A Deeper Look at the Occupation of Zabil Safarov’s Kalbajar
The tragedy of the film’s story is self-explanatory, as are the small grains of hope offered in the new light of the post-2020 de-occupation of Kalbajar. But in this article, we give a little more historical context to the film.
Zabil Safarov during filming for an interview with The Caspian Post, April 2021. Image: Elchin Mukhtarov
In a heart-rending video, the Caspian Post catches up with Zabil Safarov, who recounts the life-changing experiences he suffered during the First Karabakh War. In April 1993, Zabil, a 14-year-old child, was carried off from the roadside at the village of Chiraq in western Azerbaijan. He was just one of dozens of hostages similarly taken by Armenian forces as part of the ethnic cleansing of the Kalbajar Region (also written Kəlbəcər, Kelbajar, Kelbadjar). However, his plight became particularly notorious because his armed kidnappers shamelessly filmed him being hoisted confusedly onto a truck. They filmed his grandmother pleading with them to leave him with her – and eventually killed her in front of him. Some of the footage was ultimately uploaded onto social media.
The tragedy of the film’s story is self-explanatory, as are the small grains of hope offered in the new light of the post-2020 de-occupation of Kalbajar. But in this article, we give a little more historical context to the film. If you’re not familiar with the general background to the conflict of which this story is a part, start by reading this. It’s also important to note that Kalbajar is a region of Azerbaijan that was never part of Nagorno Karabakh AO and an area where the population was – until 1993 – overwhelmingly Muslim (predominantly ethnic Kurdish Azerbaijanis).
Kalbajar is located on the very western side of Azerbaijan - Armenia to the west, the Lachin corridor to the south, and the Soviet-era Nagorno Karabakh AO to the east. Image: Caspian Post
By the end of March 1993, Armenian troops and irregulars approached the Kalbajar region, which was very thinly defended. Despite some fierce battles, reinforcements from elsewhere in Azerbaijan failed to arrive, and panic spread as local people started to fear the worst. Armenian forces were closing in from three sides, cutting off any easy exit yet demanding that the Azerbaijani population leave their homes. They claimed that civilians would not be harmed if they fled, but that left a very ominous unspoken threat: fresh in local memories was a similar attack at Khojali in February 1992 that had resulted in the massacre of over 600 unarmed Azerbaijani civilians.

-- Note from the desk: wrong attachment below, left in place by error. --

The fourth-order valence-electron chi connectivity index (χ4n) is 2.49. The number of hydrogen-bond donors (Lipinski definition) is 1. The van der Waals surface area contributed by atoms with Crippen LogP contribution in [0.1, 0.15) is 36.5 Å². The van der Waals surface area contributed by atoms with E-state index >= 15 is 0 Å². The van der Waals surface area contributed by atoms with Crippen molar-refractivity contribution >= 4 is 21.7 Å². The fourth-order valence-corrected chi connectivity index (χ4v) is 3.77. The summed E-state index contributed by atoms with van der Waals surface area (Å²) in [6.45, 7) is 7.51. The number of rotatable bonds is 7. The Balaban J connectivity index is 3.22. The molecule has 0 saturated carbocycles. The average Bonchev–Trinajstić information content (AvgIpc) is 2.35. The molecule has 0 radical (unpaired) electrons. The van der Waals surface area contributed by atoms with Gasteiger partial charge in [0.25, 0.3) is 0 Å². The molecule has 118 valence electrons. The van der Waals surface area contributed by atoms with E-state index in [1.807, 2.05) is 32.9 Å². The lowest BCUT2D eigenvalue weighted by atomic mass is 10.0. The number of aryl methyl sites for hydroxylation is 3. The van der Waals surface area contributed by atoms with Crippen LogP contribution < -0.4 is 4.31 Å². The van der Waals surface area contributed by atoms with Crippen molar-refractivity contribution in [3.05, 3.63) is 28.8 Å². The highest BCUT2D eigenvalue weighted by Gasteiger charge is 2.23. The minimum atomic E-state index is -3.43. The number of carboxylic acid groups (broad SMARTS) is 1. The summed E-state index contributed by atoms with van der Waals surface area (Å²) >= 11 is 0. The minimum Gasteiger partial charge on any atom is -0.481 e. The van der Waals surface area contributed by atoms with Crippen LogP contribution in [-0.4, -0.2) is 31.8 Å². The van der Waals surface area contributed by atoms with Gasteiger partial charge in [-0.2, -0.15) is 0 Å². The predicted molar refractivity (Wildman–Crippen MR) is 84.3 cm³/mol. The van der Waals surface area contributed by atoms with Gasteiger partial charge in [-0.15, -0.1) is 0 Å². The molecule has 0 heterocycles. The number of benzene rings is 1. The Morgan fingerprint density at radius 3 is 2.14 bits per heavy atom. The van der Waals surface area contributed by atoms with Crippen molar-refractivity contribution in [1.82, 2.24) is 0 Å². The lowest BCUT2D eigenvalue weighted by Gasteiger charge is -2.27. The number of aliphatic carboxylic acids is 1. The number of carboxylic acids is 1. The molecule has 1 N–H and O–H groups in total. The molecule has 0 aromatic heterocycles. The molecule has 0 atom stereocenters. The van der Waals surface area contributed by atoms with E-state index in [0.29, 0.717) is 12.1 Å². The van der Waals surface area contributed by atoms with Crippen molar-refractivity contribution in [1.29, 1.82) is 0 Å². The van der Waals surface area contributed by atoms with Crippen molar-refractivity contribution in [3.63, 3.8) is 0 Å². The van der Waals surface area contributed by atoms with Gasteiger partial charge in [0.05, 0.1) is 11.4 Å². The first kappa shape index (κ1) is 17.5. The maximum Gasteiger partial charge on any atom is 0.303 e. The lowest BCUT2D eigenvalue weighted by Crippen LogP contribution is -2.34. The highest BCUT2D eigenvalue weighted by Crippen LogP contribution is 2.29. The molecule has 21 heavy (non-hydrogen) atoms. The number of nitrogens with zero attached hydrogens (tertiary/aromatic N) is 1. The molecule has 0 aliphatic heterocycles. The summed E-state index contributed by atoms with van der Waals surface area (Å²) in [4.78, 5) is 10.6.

It’s key to get a sense of the topography. Kalbajar’s northern flank is divided from the plains of central Azerbaijan by the mighty massif of Murovdag. With Armenians controlling areas west, east and south, the only feasible routes to safety were on high mountain trails or via an 80km logging road winding over the Omar Pass. The pass becomes snowbound in winter – even today, with a decent 4-wheel-drive vehicle, the trip takes around four hours. Most of the dispossessed had no vehicles and had to walk or find horses and carts – a journey of at least two days in the biting cold. Armenian attackers claimed that they had left open an ‘escape route,’ but it was a desperately difficult one in the still snowy conditions of late March 1993.
Fleeing Kalbajar in 1993, refugees trekked through the Murov mountains with only what they could carry. Image: Ilgar Jafarov/ CC BY-SA 4.0
As panic spread and a mass of refugees started to flee, war reporter Thomas Goltz flew into Kalbajar by helicopter on March 31. It was a mission he described as ‘an invitation to drop into hell.’ His breathlessly powerful description of the scene in his book Azerbaijan Diary captures the desperation of locals piling up carts with as many possessions as they could carry while the whoosh and ‘KVVROMP’ of missiles continue to threaten every step. Some folks initially refused to leave – including the great Kurdish-Azerbaijani scholar Shamil Asgarov who hoped to protect his library of 30,000 books and the priceless collection of the local museum. Eventually, he too was forced to flee – aided by his son Khalid who, years later, recounted the tale for the BBC’s 2017 Witness programme.